Marriages and family are important to people in every society in some form or another. Each culture has set rules to determine who is appropriate to marry and who is not. Many cultures mark the beginning of a marriage with an elaborate ceremony, others have no formal ceremony and may be marked by some kind of gesture such as moving into the home of one's chosen partner. Life after the wedding varies widely from culture to culture, usually with the married couple starting a life together. Deciding who to marry, performing a wedding ceremony, and the following family life is unique to each culture. In Cuba, these aspects are decided mostly by tradition.
Cuban marriages are always between one woman and one man. Years ago in Cuba, it was not uncommon for good friends to arrange marriages between their children. The choices of partners is limited to those outside the family. Marriage is not allowed between couples who have any known blood relation. It is preferable for the couple to be from the same community. Although marriages between a couple of different classes are allowed, the upper class family will discourage the joining. Like most young people, Cuban people hope to find a relationship that will not only meet the expectations of their family and community, but also their own expectations and desires.
Cubans have big wedding ceremonies for the bride, groom, and the family. Most Cuban women are married between the ages of fourteen and seventeen, while most Cuban men are married around seventeen or eighteen. The celebrations include everyone that the families know, usually at least fifty to one hundred people. Traditionally the bride's family pays for the wedding. The wedding is covered with decorations and the bride dresses in white only if she is a virgin. The reception is filled with music and dancing. Traditions such as the groom and the bride having no contact before the wedding, throwing the garter and bouquet, and giving the couple gifts are very similar to those found in the United States. The parents of the bride and the groom often give very big presents to the couple. The next day, the sheets may be displayed to prove that the bride was a virgin. The wedding ceremony is very important to the family and the couple in Cuba.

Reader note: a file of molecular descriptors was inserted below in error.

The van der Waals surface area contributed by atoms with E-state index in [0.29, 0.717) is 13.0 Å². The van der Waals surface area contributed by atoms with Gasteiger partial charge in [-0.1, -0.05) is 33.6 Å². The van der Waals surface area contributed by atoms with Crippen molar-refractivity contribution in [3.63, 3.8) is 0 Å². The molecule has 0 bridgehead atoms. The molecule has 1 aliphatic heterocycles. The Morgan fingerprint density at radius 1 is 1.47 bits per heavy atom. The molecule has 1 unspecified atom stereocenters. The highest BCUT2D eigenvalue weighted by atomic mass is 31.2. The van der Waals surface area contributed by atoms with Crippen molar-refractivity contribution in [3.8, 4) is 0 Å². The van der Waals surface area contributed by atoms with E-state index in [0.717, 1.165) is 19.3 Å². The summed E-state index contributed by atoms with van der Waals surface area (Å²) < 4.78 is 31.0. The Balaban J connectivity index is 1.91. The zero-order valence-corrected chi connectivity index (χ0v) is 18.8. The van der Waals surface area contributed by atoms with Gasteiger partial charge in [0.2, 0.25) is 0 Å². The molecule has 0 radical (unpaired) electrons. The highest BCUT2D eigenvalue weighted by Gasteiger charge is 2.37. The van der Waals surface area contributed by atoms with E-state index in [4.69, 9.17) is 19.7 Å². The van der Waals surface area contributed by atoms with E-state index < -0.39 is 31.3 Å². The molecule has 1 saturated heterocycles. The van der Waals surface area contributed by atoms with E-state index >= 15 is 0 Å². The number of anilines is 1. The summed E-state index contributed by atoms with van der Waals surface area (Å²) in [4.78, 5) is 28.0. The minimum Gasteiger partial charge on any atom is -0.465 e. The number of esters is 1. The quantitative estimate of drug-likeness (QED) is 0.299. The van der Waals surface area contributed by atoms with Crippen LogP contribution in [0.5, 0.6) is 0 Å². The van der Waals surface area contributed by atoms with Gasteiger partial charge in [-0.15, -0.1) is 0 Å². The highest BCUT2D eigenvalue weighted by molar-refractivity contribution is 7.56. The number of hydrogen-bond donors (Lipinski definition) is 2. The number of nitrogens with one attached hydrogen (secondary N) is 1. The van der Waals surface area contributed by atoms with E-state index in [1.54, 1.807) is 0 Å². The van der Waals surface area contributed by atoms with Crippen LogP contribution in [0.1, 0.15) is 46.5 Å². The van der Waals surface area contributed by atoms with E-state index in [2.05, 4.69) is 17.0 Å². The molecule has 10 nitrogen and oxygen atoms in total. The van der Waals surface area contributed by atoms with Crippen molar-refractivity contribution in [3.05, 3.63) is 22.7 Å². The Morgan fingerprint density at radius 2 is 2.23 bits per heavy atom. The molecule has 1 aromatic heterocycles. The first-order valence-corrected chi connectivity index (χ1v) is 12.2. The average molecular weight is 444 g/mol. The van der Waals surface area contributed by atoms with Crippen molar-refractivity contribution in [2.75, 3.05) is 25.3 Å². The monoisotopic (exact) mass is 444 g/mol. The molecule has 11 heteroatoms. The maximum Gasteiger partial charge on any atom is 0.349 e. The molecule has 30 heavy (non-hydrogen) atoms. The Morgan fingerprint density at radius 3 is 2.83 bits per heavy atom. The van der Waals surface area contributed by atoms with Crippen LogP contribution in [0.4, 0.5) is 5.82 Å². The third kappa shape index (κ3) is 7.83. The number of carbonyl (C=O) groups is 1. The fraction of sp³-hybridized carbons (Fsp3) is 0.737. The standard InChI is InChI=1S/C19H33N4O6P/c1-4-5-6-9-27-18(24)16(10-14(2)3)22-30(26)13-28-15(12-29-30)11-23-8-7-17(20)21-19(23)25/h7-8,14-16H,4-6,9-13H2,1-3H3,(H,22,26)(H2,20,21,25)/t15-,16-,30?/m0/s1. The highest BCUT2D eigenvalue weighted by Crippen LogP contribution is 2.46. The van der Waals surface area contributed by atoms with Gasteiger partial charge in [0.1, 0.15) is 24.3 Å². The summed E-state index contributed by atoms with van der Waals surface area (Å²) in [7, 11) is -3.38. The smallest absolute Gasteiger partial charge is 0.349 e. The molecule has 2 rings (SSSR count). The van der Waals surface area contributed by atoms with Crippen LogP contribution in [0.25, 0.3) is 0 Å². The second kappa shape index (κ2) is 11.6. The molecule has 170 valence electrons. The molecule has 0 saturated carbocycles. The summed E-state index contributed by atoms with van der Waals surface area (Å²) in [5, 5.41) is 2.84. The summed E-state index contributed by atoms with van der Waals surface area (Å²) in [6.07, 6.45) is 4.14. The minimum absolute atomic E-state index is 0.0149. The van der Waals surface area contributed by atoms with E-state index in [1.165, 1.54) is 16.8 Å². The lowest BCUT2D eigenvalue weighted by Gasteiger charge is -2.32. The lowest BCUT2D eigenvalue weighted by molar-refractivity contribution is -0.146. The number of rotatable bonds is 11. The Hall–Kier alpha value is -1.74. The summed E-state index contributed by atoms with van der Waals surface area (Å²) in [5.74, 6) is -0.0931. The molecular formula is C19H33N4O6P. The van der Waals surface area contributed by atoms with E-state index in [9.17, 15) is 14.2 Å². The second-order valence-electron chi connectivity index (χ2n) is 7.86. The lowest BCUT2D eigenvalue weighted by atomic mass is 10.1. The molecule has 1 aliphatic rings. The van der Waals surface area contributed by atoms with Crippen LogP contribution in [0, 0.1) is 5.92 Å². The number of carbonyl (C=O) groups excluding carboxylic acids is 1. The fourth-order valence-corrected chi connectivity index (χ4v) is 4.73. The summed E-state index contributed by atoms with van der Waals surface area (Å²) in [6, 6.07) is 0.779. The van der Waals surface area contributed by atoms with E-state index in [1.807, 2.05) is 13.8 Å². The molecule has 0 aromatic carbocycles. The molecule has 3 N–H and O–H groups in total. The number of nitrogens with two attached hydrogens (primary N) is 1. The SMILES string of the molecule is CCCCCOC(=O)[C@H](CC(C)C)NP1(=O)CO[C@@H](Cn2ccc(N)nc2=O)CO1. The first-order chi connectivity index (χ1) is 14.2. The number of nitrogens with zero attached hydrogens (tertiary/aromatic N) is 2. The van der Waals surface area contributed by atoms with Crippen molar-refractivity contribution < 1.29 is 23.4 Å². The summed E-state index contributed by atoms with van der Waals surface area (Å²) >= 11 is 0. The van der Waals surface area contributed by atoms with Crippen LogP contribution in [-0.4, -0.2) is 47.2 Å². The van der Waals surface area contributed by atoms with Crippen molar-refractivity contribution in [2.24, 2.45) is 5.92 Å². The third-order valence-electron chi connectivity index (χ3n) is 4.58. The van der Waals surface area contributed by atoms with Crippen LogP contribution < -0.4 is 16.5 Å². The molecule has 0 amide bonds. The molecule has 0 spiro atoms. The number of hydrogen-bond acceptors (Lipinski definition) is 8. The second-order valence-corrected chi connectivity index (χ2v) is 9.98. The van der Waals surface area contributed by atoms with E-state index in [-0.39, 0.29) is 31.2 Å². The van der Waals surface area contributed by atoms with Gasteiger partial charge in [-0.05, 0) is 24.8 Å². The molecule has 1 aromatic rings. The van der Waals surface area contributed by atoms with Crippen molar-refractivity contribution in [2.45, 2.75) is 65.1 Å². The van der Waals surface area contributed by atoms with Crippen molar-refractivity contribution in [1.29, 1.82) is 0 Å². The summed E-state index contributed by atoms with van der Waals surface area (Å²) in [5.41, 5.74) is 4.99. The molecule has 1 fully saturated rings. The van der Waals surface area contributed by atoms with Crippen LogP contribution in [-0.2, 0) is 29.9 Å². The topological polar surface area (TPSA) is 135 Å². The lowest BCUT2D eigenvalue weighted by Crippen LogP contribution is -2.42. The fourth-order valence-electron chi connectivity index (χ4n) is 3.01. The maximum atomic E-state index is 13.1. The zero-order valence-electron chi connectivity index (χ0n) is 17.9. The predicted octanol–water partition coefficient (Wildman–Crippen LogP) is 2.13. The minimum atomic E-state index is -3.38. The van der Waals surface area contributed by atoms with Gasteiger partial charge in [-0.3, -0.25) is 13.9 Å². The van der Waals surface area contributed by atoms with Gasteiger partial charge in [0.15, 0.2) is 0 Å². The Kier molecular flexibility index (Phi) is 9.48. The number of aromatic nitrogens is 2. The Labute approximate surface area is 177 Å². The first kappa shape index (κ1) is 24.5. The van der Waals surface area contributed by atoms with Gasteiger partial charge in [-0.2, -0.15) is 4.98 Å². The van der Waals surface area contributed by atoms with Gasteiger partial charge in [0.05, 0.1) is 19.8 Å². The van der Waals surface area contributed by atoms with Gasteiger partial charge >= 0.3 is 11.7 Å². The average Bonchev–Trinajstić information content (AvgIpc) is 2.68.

After all the festivities of the wedding, a couple must get settled into their new life. In Cuba, the couple has a choice of living with either his or her parents. Most common is for the wife to go and live with the husband's parents. The choice depends on a number of factors including how much room is available, the number of siblings, and whether any other siblings are married. The Cubans commonly live in extended family households. Houses are passed down from generation to generation. If there is only one child, then there is no problem--the spouse simply joins the family. On the other hand, if there is more than one child, the first to be married brings the spouse to live with the family. Then by the time that the next sibling is married, the first couple is expected to move out unless this next couple chooses to live with the other parents. This cycle repeats itself until all of the siblings are married. The oldest male is considered the head of the household within the extended family. One-parent families are very uncommon. A woman who has been widowed almost always runs the few one-parent families. Divorce is not common and single mothers are considered a disgrace and are hidden by her family. Every new couple has to become accustomed to a new family, a new bond, and a new life.
Cuban couples follow many traditions to find one another and to start a new life together. With rules about whom they can marry, big wedding ceremonies, and a changing family life, Cubans find a new beginning within the union of marriage. Marriages create a union between the two people who get married, their families, and their friend. Often these unions are the basis for their communities creating strong bonds to keep the people safe or at least safer.